A clean, well-lit place to vent
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I began reading DB when, in the early 70's, I found my SoCal high school friend, Craig Johnson, perfectly caricatured in it. Too bad he's gone now. And I used DB's inexorable logic on my ur-Republican dad when he showed me two fat donation checks about to go in the mail -- one for W, one for the soldiers' widows of our Iraq war. I suggested that he might achieve his goals if he donated instead to a cause that might end the war and stop making widows. He gave a double fat check to Kerry. Thanks, keep up the good work.
I first came across Doonesbury in 1985. A guesthouse where I was staying in Lamu off the Kenya coast: the other guests included a few Peace Corps volunteers on R&R. One day the mail came and they all huddled together in great delight over photocopies of some comic strip -- it looked like a month or so's worth. I wondered what the fuss was about. Now I know.
Gah! There's no 40-year Flashback strip today! How am I supposed to keep my undergraduates educated today without a full slate of Flashbacks?
Sorry, but the first Sunday strip did not appear until March 21, 1971.
I wonder if Zonk ever considered that Boehner's tan might be the result of him geting lighter (ala Michael Jackson) instead of darker. Now that would really scare Ohio voters.
I noted today's reference to Boehner's tan. I don't believe there has ever been reference to Pelosi's apparent frozen-by-Botox face, Barney Frank's Elmer Fudd mumble-mouthed speech patterns, or John Kerry's equine-like countenance. I guess those individuals are not as comics-worthy as the next Speaker of the House.
I first started paying attention to Doonesbury when I was around 14 years old, during the series when Duke shot Zeke for breaking into his place in Colorado. The story line and characters were so outrageous it was like a bright light getting turned on in the murky, hackneyed funny pages! After that I was hooked and bought every large format collection I could find. I loved getting the book with all the original Yale strips too. Almost everything I knew about modern history and politics got its start from these stories. Too bad the "real" stories often were not nearly as humorous. Cheers to a great 40 years!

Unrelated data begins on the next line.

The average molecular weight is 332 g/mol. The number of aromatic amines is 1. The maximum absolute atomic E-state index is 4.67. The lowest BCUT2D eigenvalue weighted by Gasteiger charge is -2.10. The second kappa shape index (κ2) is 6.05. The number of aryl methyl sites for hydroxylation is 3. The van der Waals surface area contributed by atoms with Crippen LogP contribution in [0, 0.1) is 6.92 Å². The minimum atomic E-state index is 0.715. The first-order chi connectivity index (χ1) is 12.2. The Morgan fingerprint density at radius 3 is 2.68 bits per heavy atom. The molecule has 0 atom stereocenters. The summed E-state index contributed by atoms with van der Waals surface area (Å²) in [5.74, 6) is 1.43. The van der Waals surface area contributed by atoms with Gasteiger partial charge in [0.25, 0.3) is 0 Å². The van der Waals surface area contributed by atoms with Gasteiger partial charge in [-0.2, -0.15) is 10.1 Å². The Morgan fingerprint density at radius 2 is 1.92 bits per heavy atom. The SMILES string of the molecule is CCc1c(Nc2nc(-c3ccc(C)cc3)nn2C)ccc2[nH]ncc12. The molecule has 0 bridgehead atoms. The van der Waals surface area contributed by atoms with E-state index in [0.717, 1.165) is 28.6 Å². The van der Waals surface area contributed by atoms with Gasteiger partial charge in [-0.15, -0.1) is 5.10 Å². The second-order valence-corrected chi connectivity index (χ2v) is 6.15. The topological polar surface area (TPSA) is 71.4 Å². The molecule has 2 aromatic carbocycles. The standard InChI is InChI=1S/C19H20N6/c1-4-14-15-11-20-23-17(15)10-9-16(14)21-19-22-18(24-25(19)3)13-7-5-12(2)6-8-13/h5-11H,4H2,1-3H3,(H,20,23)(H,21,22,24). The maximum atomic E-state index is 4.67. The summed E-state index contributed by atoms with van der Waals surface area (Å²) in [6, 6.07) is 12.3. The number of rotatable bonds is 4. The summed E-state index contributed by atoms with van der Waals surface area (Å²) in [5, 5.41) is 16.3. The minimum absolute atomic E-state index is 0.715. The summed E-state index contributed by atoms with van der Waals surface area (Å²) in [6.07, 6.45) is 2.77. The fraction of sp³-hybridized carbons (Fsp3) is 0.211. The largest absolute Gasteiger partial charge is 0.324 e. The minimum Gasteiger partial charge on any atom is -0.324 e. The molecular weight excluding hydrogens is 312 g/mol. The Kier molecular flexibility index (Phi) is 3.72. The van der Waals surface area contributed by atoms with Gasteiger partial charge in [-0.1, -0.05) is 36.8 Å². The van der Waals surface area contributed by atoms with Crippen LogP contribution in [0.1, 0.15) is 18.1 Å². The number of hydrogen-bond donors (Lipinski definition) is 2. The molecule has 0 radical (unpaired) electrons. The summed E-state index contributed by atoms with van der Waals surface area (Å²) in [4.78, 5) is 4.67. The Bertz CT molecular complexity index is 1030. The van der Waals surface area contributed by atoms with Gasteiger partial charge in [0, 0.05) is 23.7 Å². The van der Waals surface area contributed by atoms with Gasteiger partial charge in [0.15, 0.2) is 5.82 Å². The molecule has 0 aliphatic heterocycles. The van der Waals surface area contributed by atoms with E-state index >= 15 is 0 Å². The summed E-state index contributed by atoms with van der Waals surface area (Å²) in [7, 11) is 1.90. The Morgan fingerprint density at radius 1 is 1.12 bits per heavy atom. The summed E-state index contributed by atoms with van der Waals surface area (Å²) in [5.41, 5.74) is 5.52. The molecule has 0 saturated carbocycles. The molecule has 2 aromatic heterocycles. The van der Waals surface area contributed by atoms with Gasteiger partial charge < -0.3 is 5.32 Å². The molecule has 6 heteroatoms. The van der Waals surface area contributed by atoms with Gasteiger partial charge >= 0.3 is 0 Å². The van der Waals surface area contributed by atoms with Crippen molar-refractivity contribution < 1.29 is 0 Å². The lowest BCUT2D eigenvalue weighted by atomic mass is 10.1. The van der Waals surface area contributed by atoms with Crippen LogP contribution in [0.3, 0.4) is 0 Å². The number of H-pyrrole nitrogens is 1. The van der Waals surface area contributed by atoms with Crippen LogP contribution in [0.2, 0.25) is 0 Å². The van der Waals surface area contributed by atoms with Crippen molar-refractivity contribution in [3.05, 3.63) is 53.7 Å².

Your strip today got me laughing big time ! You got my chum Lowell in the last panel standing in that doorway being asked to vote "no" on legalizing marijuana in California. Fat chance. Hahaha! I wish I could send you a photo of us. Sorta looks like Willie Nelson.
Zonker Dude! You can crash at my place till you get your own scene or hang out for a season, whatever... Humboldt welcomes you!
I've been physically able to read for roughly 30 years, and reading Doonesbury for a minimum of 28. I sure as hell didn't understand everything I was reading at the age of 5, but the gang definitely helped me figure it out, abetted by my local library, which was smart enough to have every Doonesbury book available, and naive enough to allow me to check them out before I had reached double-digit years. Much like I don't remember a time when I couldn't read, I don't remember a time when I didn't read Doonesbury.